Ice factsAntarctic quiz
What sound can be heard when approaching an iceberg?
A fizz. When a piece of iceberg ice melts, it makes a fizzing sound called "Bergie Seltzer". This sound is made when the water-ice interface reaches compressed air bubbles trapped in the ice. As this happens, each bubble bursts, making a 'popping' sound. The bubbles contain air trapped in snow layers very early in the history of the ice, that eventually got buried to a given depth (up to several kilometers) and pressurized as it transformed into firn then to glacial ice.
This is Amundsen–Scott South Pole Station. Why is it elevated?
To avoid being buried in snow. All structures at the South Pole cause wind-blown snow to build up in the surrounding area (about four feet of snow per year). The station building has sloping lower portion of wall, which causes the snow to be scoured away.
How much of the Earth's ice is in Antarctica?
About 90% of terrestrial ice is found in Antarctica.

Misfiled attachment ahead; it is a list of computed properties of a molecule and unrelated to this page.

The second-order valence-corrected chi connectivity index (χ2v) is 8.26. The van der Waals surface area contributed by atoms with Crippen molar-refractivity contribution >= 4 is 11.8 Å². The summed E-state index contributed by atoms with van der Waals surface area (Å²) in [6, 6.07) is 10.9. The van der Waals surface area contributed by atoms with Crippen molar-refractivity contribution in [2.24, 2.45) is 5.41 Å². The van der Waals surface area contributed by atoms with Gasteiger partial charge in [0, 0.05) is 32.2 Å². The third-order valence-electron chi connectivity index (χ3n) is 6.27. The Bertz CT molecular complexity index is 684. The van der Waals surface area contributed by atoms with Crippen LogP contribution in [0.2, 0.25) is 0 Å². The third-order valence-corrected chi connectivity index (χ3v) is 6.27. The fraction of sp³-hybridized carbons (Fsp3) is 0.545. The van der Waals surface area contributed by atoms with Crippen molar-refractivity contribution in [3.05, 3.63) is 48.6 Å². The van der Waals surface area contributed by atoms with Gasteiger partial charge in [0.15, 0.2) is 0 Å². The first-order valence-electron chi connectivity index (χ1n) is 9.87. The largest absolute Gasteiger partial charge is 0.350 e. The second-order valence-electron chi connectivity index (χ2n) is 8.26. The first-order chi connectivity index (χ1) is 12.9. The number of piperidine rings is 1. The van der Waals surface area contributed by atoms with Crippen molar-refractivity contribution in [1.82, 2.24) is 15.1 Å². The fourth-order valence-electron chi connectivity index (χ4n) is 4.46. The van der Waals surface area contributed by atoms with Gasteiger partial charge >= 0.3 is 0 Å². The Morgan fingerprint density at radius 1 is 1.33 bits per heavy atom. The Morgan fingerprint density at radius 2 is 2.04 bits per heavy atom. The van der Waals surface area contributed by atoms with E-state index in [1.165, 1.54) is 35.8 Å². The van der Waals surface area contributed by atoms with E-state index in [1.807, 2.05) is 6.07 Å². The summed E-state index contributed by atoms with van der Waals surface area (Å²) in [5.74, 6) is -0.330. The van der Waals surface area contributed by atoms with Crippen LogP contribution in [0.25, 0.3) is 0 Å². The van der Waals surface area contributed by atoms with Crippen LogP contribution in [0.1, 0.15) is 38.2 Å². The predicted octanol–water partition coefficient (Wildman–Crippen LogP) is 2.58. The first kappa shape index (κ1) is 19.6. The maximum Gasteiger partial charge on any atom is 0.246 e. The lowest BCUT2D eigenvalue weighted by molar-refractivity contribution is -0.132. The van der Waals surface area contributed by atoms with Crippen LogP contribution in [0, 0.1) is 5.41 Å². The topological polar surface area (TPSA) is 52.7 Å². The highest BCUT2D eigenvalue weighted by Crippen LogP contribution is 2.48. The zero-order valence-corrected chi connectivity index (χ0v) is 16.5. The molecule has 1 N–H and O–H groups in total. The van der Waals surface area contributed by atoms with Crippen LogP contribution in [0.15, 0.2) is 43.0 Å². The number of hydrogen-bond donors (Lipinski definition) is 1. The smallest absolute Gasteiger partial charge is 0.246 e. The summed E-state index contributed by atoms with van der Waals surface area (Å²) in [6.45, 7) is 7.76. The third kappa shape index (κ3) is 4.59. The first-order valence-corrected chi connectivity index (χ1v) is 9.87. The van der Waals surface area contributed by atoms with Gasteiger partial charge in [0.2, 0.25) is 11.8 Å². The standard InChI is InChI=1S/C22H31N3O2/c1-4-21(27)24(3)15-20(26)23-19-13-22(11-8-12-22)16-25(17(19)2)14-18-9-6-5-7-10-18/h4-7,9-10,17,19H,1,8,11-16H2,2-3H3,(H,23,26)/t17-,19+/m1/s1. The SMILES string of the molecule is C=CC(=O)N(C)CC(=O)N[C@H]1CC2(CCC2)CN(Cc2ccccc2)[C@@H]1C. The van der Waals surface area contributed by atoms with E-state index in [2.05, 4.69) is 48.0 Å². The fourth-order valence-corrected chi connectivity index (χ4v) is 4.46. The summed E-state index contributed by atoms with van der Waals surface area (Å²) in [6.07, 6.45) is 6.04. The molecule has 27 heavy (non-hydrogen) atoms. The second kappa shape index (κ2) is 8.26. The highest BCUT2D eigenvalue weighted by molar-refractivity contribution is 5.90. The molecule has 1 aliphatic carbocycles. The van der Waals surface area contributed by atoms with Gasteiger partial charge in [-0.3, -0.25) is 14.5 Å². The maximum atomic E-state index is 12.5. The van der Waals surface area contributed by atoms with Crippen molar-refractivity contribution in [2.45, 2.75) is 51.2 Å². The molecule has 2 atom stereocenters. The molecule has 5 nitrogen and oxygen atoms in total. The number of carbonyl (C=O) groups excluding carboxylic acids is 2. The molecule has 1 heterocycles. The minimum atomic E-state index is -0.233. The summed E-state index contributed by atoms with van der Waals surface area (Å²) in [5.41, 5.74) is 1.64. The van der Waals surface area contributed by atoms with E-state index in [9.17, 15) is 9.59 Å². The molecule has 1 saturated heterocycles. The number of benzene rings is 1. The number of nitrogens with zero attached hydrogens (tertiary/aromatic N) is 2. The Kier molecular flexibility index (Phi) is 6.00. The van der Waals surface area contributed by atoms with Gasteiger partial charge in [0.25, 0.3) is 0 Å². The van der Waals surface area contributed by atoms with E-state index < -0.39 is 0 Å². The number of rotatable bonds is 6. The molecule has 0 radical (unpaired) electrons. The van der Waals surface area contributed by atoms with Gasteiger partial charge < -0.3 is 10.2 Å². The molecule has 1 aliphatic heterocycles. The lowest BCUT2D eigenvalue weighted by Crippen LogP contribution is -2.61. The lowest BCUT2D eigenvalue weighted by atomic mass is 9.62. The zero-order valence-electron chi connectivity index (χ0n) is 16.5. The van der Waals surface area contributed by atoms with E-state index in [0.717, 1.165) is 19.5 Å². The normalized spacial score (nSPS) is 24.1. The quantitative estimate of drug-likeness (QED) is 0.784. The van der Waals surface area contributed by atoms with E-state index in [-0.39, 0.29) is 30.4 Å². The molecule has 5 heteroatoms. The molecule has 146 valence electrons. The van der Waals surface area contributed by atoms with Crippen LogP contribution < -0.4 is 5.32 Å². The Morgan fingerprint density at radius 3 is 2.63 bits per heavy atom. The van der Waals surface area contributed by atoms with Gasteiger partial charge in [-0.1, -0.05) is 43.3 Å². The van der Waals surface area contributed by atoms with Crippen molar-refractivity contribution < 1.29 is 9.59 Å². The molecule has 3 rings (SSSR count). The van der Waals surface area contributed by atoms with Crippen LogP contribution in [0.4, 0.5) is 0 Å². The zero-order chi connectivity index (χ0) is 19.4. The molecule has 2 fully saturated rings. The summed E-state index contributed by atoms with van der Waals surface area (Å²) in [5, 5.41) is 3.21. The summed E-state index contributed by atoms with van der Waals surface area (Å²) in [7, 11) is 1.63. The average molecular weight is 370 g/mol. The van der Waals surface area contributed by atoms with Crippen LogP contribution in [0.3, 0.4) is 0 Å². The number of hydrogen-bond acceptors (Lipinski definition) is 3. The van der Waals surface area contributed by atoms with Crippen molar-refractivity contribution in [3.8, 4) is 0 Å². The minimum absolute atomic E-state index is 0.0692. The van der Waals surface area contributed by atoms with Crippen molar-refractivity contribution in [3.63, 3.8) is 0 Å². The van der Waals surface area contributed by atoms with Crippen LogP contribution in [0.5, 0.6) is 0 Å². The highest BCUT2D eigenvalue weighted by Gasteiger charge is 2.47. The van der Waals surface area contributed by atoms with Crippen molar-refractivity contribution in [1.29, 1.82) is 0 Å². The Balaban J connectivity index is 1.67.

What is dry ice?
Solidified CO2. Dry ice is used in refrigeration. It has an interesting property: it maintains a constant temperature of -78.5C in a warmer environment. This is because dry ice does not melt and sublimes directly into the gaseous form.
How is blue ice formed?
In the depths of the glacier. Blue ice occurs under the surface of a glacier as a result of repeated, slow thawing and freezing of water. This process speeds up when snow falls on the top of a glacier, the ice compresses, air bubbles are squeezed out and ice crystals enlarge, making the ice appear blue. In the Greenland environment this process takes from 100 up to 150 years.